Carbon Dioxide and Better Indoor Harvests

    Part I: Overview-

 

 

Most of us think of carbon dioxide (CO2) as “bad,” thanks to today’s news of global warming, but without CO2, plants wouldn’t thrive. In this article, we’ll talk about CO2 in general terms: Why plants need it, and why it is such an important element in getting hardier, healthier plants and better harvests.

Carbon dioxide and plant growth cycles

Plants have controlled the carbon cycle for nearly 400 million years on land; they do this by using photosynthesis to convert CO2 from the atmosphere into the molecules that plants need for energy and growth. Humans and animals breathe oxygen, exhale carbon dioxide, and give plants what they need to thrive; the cycle continues as plants breathe carbon dioxide and exhale oxygen, giving us and the animals what we need to thrive.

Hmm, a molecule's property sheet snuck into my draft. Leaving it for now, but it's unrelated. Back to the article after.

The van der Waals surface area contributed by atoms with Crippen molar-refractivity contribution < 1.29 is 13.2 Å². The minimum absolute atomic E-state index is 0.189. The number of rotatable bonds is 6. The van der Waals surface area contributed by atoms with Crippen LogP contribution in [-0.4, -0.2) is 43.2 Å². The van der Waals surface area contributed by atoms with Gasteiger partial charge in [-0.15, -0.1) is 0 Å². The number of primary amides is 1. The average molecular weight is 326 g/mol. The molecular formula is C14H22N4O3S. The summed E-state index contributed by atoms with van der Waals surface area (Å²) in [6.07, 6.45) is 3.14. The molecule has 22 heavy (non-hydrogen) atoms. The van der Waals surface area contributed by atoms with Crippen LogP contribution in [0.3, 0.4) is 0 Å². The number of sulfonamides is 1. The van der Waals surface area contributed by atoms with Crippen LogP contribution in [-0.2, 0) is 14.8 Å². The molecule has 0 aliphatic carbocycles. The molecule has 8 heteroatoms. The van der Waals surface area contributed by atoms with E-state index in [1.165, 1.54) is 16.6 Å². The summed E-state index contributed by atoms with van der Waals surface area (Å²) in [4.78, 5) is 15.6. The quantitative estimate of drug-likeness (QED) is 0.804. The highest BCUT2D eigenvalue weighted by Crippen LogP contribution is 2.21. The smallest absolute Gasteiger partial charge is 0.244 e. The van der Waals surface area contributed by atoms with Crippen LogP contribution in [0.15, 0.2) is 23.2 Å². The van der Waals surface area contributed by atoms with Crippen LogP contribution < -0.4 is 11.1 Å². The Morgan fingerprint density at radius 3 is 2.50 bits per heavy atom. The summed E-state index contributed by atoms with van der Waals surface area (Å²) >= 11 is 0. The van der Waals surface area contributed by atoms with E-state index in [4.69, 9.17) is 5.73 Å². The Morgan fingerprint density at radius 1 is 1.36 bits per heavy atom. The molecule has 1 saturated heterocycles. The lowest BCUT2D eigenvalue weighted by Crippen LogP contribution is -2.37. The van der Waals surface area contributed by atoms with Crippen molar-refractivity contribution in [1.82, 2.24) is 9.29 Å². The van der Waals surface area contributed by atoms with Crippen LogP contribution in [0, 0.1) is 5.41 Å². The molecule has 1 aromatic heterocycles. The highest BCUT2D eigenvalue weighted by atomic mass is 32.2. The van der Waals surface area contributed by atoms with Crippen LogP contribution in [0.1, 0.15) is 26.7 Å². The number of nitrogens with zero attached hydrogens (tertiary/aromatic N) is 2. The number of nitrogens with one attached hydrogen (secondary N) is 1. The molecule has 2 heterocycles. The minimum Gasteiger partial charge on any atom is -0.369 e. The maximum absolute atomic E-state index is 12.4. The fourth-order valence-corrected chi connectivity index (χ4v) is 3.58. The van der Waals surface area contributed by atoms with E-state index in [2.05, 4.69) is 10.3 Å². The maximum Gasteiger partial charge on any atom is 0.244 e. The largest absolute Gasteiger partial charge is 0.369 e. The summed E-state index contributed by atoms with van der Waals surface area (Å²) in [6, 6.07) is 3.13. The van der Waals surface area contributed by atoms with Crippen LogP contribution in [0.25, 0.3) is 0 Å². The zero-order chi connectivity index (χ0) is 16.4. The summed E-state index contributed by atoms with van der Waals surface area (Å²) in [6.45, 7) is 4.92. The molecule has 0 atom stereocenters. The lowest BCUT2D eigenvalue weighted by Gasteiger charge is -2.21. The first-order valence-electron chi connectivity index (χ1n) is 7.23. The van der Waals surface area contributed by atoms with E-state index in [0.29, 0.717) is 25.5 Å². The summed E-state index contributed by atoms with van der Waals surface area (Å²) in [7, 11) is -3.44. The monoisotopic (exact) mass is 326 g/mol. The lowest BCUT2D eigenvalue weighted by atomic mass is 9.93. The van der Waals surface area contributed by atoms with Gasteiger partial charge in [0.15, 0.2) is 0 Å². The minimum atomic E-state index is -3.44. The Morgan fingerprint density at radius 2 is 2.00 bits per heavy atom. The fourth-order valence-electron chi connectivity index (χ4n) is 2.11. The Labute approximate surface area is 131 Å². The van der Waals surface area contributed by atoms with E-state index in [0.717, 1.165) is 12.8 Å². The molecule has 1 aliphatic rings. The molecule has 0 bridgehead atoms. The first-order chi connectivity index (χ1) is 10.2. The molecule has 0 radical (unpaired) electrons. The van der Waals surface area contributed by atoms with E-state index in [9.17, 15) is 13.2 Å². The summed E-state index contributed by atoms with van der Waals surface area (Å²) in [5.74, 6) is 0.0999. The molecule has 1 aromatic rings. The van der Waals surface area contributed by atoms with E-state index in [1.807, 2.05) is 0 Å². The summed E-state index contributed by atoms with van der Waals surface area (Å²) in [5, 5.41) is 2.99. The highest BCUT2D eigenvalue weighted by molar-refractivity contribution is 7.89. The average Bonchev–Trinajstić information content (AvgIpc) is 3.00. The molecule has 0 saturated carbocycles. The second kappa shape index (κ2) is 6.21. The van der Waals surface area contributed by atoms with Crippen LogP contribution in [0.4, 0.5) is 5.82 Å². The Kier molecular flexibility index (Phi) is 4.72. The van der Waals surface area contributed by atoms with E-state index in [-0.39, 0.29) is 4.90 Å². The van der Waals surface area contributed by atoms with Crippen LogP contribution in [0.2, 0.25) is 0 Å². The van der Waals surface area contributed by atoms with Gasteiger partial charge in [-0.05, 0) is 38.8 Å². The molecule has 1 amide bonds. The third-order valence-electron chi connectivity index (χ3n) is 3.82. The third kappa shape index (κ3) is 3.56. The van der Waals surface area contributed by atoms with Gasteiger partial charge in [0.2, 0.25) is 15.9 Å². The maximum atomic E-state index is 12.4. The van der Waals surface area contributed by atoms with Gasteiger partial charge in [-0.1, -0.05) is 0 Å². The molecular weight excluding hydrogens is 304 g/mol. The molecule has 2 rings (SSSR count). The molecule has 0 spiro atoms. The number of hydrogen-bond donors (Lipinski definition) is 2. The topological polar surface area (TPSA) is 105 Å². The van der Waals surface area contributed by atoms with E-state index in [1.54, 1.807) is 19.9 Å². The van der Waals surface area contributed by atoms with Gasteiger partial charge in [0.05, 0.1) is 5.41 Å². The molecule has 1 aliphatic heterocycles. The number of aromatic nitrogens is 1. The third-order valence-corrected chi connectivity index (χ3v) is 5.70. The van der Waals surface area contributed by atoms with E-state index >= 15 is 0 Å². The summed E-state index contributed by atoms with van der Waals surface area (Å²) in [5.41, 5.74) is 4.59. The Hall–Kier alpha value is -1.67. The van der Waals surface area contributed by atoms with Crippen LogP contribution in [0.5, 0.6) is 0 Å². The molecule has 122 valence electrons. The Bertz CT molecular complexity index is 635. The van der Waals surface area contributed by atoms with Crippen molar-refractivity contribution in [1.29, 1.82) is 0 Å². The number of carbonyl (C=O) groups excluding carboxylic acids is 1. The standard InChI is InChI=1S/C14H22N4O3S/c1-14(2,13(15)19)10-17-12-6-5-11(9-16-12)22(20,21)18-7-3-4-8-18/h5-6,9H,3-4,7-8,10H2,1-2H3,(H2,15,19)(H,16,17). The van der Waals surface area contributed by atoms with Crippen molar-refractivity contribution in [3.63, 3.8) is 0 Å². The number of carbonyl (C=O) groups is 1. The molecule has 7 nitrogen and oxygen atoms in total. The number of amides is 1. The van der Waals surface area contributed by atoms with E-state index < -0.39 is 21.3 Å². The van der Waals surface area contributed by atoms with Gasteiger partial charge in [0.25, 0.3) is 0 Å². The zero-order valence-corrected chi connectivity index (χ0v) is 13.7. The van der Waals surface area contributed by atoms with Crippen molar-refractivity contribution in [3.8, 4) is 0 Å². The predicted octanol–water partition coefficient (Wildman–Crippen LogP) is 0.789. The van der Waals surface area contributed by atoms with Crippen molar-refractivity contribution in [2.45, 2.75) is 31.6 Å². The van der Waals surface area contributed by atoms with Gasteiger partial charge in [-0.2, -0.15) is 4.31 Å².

The photosynthesis cycle in the grow room

This same process occurs in the grow room. Plants use carbon dioxide, light, water and nutrients to make glucose and other molecules; they depend on glucose for the energy to grow. In turn, they expel oxygen. However, a recent discovery proves that carbon dioxide may be the greatest of all of these factors when it comes to plant health and growth. Why?

Flowering plants need CO2 for best growth

The dry matter in most plants is comprised of 90% carbon, hydrogen, and oxygen. Almost all of that matter has now been proven to come from carbon dioxide. That means that CO2 is *the* most important ingredient for growth, since it provides the carbon needed for the plant to live and grow. In general, you should use CO2 during the day from the seedling phase through the harvest.

Achieving the right balance: Photosynthesis during the day, respiration at night

CO2 is essential for plant growth during the day, but the process reverses at night. Then, plants take in oxygen, just as humans and other animals do, and exhale carbon dioxide.

In the next article, we’ll talk about how to supplement CO2 during the day for better plant growth and harvests.